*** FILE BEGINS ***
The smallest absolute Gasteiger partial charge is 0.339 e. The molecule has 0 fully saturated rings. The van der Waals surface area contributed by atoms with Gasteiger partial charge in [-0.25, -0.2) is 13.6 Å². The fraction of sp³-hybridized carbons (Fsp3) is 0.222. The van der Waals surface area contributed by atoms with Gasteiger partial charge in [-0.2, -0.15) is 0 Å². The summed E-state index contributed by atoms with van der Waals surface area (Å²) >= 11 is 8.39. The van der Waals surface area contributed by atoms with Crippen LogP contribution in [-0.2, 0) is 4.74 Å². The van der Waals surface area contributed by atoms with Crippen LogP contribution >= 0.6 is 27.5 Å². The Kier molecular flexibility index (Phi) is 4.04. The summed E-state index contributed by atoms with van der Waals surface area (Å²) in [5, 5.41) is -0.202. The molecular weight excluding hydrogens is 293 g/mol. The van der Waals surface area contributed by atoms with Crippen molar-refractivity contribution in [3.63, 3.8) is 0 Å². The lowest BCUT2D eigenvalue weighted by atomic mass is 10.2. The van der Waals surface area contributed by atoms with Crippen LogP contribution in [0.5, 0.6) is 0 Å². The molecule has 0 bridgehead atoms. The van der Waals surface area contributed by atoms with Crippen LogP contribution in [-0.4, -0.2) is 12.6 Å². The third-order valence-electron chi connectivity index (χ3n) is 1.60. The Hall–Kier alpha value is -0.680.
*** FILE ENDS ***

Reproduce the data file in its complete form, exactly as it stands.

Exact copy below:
The smallest absolute Gasteiger partial charge is 0.339 e. The molecule has 0 fully saturated rings. The van der Waals surface area contributed by atoms with Gasteiger partial charge in [-0.25, -0.2) is 13.6 Å². The fraction of sp³-hybridized carbons (Fsp3) is 0.222. The van der Waals surface area contributed by atoms with Gasteiger partial charge in [-0.2, -0.15) is 0 Å². The summed E-state index contributed by atoms with van der Waals surface area (Å²) >= 11 is 8.39. The van der Waals surface area contributed by atoms with Crippen LogP contribution in [-0.2, 0) is 4.74 Å². The van der Waals surface area contributed by atoms with Crippen LogP contribution >= 0.6 is 27.5 Å². The Kier molecular flexibility index (Phi) is 4.04. The summed E-state index contributed by atoms with van der Waals surface area (Å²) in [5, 5.41) is -0.202. The molecular weight excluding hydrogens is 293 g/mol. The van der Waals surface area contributed by atoms with Crippen molar-refractivity contribution in [3.63, 3.8) is 0 Å². The lowest BCUT2D eigenvalue weighted by atomic mass is 10.2. The van der Waals surface area contributed by atoms with Crippen LogP contribution in [0.5, 0.6) is 0 Å². The molecule has 0 bridgehead atoms. The van der Waals surface area contributed by atoms with Crippen LogP contribution in [-0.4, -0.2) is 12.6 Å². The third-order valence-electron chi connectivity index (χ3n) is 1.60. The Hall–Kier alpha value is -0.680.